Longtime neighborhood resident, Marian Heckendorn Brackett, happily recalls harvesting the wild alfalfa from the empty corner lot to feed her pet rabbits when she was a child. This lot would eventually be developed for a home that has been nicknamed, the ‘Rabbit House’.
Located on Packard Hill in Denver’s Potter Highlands Historic District, this 4,442 SFresidence is a thoughtful and innovative expression of contemporary style while respecting the scale, materiality, and history of the existing home. Originally designed and built in 1938 by Welsh architect R.O. Parry, the Rabbit House was a single-story red brick Tudor Revival residence. The current owners moved in over 15 years ago. Having fallen in love with the history of the neighborhood and the classic façade of the house, they wished to keep as much of the existing structure as possible while adding much needed space for their growing family.
The existing Tudor Revival walls remained in place as two simple, steeply gabled forms grow up and out from the original brick. This new modern 1,760 SF addition is clad in black standing seam metal. Inside, the layout was modernized; utilizing a circulation tower at the south elevation to house the stair, creating an open main floor. The kitchen and dining room are mirrored on the exterior with an outdoor kitchen and dining space covered by the floating gable of the new cantilevered second story master bedroom.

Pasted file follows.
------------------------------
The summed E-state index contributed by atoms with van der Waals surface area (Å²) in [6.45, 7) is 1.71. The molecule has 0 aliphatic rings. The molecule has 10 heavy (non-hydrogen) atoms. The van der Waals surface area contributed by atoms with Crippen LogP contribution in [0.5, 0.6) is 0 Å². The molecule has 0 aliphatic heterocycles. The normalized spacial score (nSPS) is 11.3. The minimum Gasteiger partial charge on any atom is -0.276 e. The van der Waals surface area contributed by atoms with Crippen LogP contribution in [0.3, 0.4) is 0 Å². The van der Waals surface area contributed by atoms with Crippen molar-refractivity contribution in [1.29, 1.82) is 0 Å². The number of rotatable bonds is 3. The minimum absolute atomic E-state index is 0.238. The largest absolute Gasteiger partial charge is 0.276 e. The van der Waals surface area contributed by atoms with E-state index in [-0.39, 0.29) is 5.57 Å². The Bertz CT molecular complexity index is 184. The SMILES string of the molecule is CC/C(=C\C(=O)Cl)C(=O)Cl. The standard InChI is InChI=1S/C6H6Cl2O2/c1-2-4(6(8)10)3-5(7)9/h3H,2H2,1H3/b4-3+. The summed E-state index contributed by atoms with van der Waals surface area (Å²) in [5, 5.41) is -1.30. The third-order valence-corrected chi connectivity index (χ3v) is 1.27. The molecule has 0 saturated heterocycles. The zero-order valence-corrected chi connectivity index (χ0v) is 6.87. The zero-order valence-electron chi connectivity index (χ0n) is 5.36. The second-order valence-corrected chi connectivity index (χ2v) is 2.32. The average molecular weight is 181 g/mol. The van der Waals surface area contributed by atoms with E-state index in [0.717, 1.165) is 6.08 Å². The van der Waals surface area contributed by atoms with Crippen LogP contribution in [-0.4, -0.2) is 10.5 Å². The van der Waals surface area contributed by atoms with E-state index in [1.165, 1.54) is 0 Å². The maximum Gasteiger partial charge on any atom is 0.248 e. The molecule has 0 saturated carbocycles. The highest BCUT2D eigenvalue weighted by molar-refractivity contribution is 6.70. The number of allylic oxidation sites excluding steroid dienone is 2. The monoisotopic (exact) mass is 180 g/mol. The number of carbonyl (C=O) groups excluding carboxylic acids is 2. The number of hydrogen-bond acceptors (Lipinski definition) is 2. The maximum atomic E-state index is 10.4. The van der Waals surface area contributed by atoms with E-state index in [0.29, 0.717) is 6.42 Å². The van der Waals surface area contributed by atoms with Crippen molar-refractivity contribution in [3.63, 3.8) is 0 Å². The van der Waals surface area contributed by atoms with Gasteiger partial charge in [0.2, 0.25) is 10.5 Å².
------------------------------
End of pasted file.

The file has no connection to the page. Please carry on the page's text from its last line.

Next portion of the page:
The interior material palette is light and bright; crisp white drywall reflects daylight brought in by floor to ceiling windows and French doors. To add warmth, the casement windows and doors are framed with wood reveals that create shadowboxes adding depth and dimension. Honey colored white oak flooring is used throughout and as a ceiling detail to bridge between the original structure and the addition.
The juxtaposition between old and new showcase the sophisticated integration of modern design concepts like daylighting while incorporating traditional key Tudor Revival elements such as steep, multi-gabled roof lines, massive chimneys, decorative entryways, and casement windows with respect to the scale and history of the surrounding neighborhood. The new brick and metal material palette was inspired by traditional “noble materials”, brick, stone and slate, that were used to construct these historic Tudor Revival residences.
Material Used :
1. Andersen Windows & Doors – Doors and Windows
2. Quartz from Arizona Tile - Countertops
3. Colorcord Company - Lighting
4. Vogo Cabinets – Millwork and Cabinetry